“I’m the best at everything”, he said to me. We were nine years old at the time. When I asked him why he had said this, he said he didn’t know but did say “everyone tells me I am”.
Someone reading this is probably going to respond with a: “Oh, she’s just jealous.” Just to scotch that little comment, upfront, I’ll tell you — I have won all the awards I wanted to in this life, already. Thank you for them, because they mean a lot to me, and the one that I am most proud of, sits on a shelf in my dressing table. I don’t need any more, because the awards of my life no longer take on the shape of statue or oversized cheque.
It does irk me substantially though, when I realise that I’ve been writing for most of my life, and Kim Kardashian has a book deal. In fact, she has had quite a few. Granted, she probably won’t actually put her perfectly manicured hands to keyboard and it’ll probably be ghost written by a far more skilled wordsmith but heck, a lot of people will buy that book. In all honesty, who would buy mine?
Then I realise too, that as a mother I’m helping my child navigate through the formative years of her education. The education of school is accompanied by the pursuit of accolades, selection and, of course, being “cool enough” among your peers. So, not only are you trying to cram in knowledge but you also have to compete with others over whether or not you’re cool enough to go to someone’s birthday party.
The truth is — I’m not a fan of awards and accolades but I do agree that good work and excellent commitment should be acknowledged. I’m also not a fan of mediocrity either, which makes this a strange conundrum and not one I could even attempt to offer well-rounded solutions for.
Awards and accolades, to a child, are dangled like carrots that can seemingly brand them excellent if won, or worthless when missed. By that same token, when we’re adults, the race to be recognised can suffocate even the brightest spirit.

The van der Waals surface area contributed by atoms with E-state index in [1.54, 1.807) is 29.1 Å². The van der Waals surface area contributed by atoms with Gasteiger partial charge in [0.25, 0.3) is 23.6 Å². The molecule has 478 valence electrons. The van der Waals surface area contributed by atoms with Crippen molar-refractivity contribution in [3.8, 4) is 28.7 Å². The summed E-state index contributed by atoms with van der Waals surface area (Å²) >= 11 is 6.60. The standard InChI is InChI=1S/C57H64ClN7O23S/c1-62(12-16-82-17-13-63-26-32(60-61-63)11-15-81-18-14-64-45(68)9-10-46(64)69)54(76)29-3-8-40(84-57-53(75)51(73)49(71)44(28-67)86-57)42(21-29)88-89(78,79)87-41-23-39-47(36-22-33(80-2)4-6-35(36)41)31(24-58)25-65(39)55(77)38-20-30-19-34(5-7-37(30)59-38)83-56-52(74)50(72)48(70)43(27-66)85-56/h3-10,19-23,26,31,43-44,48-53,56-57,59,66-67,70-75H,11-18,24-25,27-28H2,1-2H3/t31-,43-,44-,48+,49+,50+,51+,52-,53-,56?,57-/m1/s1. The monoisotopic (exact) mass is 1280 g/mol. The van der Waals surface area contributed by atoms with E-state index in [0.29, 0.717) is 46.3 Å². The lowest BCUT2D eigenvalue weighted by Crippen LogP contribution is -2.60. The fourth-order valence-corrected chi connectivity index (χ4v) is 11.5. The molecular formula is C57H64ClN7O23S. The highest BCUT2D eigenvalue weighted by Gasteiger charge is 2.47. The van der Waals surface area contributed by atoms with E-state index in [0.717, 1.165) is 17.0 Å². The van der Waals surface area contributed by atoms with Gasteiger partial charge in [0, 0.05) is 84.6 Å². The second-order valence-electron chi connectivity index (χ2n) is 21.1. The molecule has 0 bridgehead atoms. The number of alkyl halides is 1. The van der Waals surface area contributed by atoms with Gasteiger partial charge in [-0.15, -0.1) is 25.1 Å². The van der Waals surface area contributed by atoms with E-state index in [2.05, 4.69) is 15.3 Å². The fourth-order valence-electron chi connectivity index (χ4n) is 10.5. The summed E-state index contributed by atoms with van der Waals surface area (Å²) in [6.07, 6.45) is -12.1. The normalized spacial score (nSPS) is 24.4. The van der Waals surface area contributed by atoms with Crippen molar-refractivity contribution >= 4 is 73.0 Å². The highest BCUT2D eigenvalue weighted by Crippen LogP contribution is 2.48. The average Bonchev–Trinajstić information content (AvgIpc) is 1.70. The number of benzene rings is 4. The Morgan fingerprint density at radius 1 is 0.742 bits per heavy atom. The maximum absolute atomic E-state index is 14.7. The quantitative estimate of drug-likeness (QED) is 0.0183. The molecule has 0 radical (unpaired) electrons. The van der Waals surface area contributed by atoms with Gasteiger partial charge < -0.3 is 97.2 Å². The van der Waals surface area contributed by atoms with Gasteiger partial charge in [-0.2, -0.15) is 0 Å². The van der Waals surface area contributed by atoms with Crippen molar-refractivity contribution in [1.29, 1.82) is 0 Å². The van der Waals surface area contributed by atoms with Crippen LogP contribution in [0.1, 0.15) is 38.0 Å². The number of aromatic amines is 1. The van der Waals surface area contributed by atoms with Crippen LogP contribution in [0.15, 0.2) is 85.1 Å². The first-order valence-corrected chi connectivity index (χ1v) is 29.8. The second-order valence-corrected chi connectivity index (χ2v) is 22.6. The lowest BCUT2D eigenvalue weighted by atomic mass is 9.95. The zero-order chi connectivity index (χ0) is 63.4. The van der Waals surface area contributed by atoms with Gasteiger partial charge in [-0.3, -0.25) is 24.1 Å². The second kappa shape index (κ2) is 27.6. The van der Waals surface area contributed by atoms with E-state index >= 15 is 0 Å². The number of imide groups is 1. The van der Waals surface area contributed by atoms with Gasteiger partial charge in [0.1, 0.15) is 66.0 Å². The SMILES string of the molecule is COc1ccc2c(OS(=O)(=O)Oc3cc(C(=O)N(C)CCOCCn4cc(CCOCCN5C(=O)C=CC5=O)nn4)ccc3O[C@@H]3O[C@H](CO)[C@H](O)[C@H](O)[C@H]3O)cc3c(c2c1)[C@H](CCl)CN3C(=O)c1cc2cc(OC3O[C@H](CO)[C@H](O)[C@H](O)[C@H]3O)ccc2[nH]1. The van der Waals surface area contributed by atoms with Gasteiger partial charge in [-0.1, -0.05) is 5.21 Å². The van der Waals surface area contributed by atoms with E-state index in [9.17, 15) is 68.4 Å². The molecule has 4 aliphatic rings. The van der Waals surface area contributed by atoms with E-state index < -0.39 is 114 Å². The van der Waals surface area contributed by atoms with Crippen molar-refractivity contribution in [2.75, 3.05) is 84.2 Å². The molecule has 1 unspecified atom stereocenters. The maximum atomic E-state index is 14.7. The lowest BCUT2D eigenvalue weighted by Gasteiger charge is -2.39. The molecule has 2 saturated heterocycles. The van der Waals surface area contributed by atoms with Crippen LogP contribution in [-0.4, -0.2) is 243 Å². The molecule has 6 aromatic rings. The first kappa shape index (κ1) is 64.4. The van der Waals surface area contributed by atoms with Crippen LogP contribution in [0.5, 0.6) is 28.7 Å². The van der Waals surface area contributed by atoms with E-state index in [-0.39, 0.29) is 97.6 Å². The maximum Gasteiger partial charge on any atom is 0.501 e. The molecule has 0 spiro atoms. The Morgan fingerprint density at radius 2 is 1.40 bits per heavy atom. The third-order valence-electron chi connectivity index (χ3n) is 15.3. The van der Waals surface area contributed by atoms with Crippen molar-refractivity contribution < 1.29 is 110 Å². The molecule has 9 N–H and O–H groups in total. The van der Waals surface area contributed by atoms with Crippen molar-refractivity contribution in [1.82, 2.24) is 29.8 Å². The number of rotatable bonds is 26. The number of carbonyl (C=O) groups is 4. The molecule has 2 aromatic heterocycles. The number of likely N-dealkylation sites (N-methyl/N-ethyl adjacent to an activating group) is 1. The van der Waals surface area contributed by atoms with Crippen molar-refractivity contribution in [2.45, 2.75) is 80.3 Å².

I believe in personal goals, but not so much in an award that’s decided upon by someone else. There’s always a strange selection process that lives beyond the idea of an accolade, and someone in the running for it, will never truly know why they won it or not. Even the glitzy Grammy winners won’t ever truly know what was said about them when they were chosen as a statue recipient.
And that’s what stinks the most for me — the feelings of worthiness that we feel, after winning something, or being accepted into the “cool club”, are usually mystical to the recipient. We never truly know why we’re cool or good enough. It’s just assumed that we’ve been weighed, measured and been found good enough. I think the creators of this lovely webcomic agree with me on some level.
Am I asking for transparency in awards and accolades? Maybe I am. Am I requesting a complete breakdown of the why and why not? Perhaps I am. Are these things possible? Who really knows?
So, maybe that’s why, after the years between the playground and the present day have passed and I see that bespectacled boy as an adult, sat across from me in a coffee shop, I can only publish this post, pay for his coffee and hope he learnt some humility somewhere along the way.
Image – freeimages.com